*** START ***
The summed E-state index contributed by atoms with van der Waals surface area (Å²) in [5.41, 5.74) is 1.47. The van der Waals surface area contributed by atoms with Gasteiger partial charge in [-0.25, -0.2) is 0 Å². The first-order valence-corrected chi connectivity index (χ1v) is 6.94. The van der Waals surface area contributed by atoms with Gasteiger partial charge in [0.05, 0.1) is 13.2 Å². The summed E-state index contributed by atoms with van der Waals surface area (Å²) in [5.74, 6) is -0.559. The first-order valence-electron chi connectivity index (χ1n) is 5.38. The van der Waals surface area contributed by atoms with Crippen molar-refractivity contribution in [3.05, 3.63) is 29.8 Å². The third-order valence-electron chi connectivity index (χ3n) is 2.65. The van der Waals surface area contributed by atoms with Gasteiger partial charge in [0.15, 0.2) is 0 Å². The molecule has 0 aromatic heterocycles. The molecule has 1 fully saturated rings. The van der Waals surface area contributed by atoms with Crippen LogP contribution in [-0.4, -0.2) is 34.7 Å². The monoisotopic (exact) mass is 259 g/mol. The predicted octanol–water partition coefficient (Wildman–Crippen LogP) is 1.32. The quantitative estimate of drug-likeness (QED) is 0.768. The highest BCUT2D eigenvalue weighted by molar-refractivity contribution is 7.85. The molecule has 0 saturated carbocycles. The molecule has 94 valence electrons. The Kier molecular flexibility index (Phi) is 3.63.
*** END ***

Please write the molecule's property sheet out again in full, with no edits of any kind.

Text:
The summed E-state index contributed by atoms with van der Waals surface area (Å²) in [5.41, 5.74) is 1.47. The van der Waals surface area contributed by atoms with Gasteiger partial charge in [-0.25, -0.2) is 0 Å². The first-order valence-corrected chi connectivity index (χ1v) is 6.94. The van der Waals surface area contributed by atoms with Gasteiger partial charge in [0.05, 0.1) is 13.2 Å². The summed E-state index contributed by atoms with van der Waals surface area (Å²) in [5.74, 6) is -0.559. The first-order valence-electron chi connectivity index (χ1n) is 5.38. The van der Waals surface area contributed by atoms with Crippen molar-refractivity contribution in [3.05, 3.63) is 29.8 Å². The third-order valence-electron chi connectivity index (χ3n) is 2.65. The van der Waals surface area contributed by atoms with Gasteiger partial charge in [0.15, 0.2) is 0 Å². The molecule has 0 aromatic heterocycles. The molecule has 1 fully saturated rings. The van der Waals surface area contributed by atoms with Crippen LogP contribution in [-0.4, -0.2) is 34.7 Å². The monoisotopic (exact) mass is 259 g/mol. The predicted octanol–water partition coefficient (Wildman–Crippen LogP) is 1.32. The quantitative estimate of drug-likeness (QED) is 0.768. The highest BCUT2D eigenvalue weighted by molar-refractivity contribution is 7.85. The molecule has 0 saturated carbocycles. The molecule has 94 valence electrons. The Kier molecular flexibility index (Phi) is 3.63.